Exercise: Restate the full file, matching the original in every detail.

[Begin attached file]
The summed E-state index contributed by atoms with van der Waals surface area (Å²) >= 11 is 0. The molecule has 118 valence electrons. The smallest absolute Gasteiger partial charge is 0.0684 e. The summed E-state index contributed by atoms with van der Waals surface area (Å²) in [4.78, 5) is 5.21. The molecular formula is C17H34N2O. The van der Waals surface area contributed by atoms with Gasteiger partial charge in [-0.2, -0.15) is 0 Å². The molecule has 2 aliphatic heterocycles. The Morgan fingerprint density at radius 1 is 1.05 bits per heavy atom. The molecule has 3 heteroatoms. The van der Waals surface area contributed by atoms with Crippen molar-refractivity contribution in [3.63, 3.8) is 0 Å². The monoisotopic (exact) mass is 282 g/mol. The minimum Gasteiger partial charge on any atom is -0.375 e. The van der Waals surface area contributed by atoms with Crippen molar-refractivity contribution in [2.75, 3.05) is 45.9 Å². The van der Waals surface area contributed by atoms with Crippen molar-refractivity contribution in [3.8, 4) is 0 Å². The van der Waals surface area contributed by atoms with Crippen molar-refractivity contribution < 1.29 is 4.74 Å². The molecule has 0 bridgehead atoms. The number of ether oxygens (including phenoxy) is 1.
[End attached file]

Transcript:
The summed E-state index contributed by atoms with van der Waals surface area (Å²) >= 11 is 0. The molecule has 118 valence electrons. The smallest absolute Gasteiger partial charge is 0.0684 e. The summed E-state index contributed by atoms with van der Waals surface area (Å²) in [4.78, 5) is 5.21. The molecular formula is C17H34N2O. The van der Waals surface area contributed by atoms with Gasteiger partial charge in [-0.2, -0.15) is 0 Å². The molecule has 2 aliphatic heterocycles. The Morgan fingerprint density at radius 1 is 1.05 bits per heavy atom. The molecule has 3 heteroatoms. The van der Waals surface area contributed by atoms with Crippen molar-refractivity contribution in [3.63, 3.8) is 0 Å². The monoisotopic (exact) mass is 282 g/mol. The minimum Gasteiger partial charge on any atom is -0.375 e. The van der Waals surface area contributed by atoms with Crippen molar-refractivity contribution in [2.75, 3.05) is 45.9 Å². The van der Waals surface area contributed by atoms with Crippen molar-refractivity contribution in [3.8, 4) is 0 Å². The van der Waals surface area contributed by atoms with Crippen molar-refractivity contribution < 1.29 is 4.74 Å². The molecule has 0 bridgehead atoms. The number of ether oxygens (including phenoxy) is 1.